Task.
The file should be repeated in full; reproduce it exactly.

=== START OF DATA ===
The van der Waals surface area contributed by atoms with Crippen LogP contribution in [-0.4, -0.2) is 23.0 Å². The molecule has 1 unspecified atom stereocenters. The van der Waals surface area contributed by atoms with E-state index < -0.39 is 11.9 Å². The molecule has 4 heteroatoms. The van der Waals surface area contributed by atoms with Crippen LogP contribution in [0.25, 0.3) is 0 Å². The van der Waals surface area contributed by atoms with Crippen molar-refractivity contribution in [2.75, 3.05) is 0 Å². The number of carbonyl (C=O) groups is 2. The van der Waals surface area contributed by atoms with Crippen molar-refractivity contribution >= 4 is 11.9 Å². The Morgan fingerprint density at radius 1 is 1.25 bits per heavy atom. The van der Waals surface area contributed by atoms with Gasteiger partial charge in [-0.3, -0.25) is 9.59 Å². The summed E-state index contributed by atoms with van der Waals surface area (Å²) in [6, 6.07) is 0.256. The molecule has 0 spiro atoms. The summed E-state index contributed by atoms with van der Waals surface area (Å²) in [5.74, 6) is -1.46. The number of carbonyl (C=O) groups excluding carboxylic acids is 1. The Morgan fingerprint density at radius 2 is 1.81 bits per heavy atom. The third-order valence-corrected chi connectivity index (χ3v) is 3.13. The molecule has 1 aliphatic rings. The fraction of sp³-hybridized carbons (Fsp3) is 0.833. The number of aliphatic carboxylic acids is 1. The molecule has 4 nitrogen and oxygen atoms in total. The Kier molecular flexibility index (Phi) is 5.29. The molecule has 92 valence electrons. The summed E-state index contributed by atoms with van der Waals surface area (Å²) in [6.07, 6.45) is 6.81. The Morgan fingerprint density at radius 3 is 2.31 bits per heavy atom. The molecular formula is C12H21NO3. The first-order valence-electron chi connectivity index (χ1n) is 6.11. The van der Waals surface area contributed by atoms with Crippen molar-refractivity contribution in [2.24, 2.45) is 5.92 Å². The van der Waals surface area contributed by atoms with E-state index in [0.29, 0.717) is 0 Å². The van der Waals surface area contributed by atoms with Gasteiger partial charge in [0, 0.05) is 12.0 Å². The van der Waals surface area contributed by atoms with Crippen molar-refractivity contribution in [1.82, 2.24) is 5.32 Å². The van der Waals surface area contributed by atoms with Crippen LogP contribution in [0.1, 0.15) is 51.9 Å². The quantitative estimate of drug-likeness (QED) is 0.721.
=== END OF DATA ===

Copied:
The van der Waals surface area contributed by atoms with Crippen LogP contribution in [-0.4, -0.2) is 23.0 Å². The molecule has 1 unspecified atom stereocenters. The van der Waals surface area contributed by atoms with E-state index < -0.39 is 11.9 Å². The molecule has 4 heteroatoms. The van der Waals surface area contributed by atoms with Crippen LogP contribution in [0.25, 0.3) is 0 Å². The van der Waals surface area contributed by atoms with Crippen molar-refractivity contribution in [2.75, 3.05) is 0 Å². The number of carbonyl (C=O) groups is 2. The van der Waals surface area contributed by atoms with Crippen molar-refractivity contribution >= 4 is 11.9 Å². The Morgan fingerprint density at radius 1 is 1.25 bits per heavy atom. The van der Waals surface area contributed by atoms with Gasteiger partial charge in [-0.3, -0.25) is 9.59 Å². The summed E-state index contributed by atoms with van der Waals surface area (Å²) in [6, 6.07) is 0.256. The molecule has 0 spiro atoms. The summed E-state index contributed by atoms with van der Waals surface area (Å²) in [5.74, 6) is -1.46. The number of carbonyl (C=O) groups excluding carboxylic acids is 1. The Morgan fingerprint density at radius 2 is 1.81 bits per heavy atom. The third-order valence-corrected chi connectivity index (χ3v) is 3.13. The molecule has 1 aliphatic rings. The fraction of sp³-hybridized carbons (Fsp3) is 0.833. The number of aliphatic carboxylic acids is 1. The molecule has 4 nitrogen and oxygen atoms in total. The Kier molecular flexibility index (Phi) is 5.29. The molecule has 92 valence electrons. The summed E-state index contributed by atoms with van der Waals surface area (Å²) in [6.07, 6.45) is 6.81. The Morgan fingerprint density at radius 3 is 2.31 bits per heavy atom. The molecular formula is C12H21NO3. The first-order valence-electron chi connectivity index (χ1n) is 6.11. The van der Waals surface area contributed by atoms with Crippen molar-refractivity contribution in [2.24, 2.45) is 5.92 Å². The van der Waals surface area contributed by atoms with E-state index in [0.29, 0.717) is 0 Å². The van der Waals surface area contributed by atoms with Gasteiger partial charge in [0, 0.05) is 12.0 Å². The van der Waals surface area contributed by atoms with Crippen molar-refractivity contribution in [1.82, 2.24) is 5.32 Å². The van der Waals surface area contributed by atoms with Crippen LogP contribution in [0.1, 0.15) is 51.9 Å². The quantitative estimate of drug-likeness (QED) is 0.721.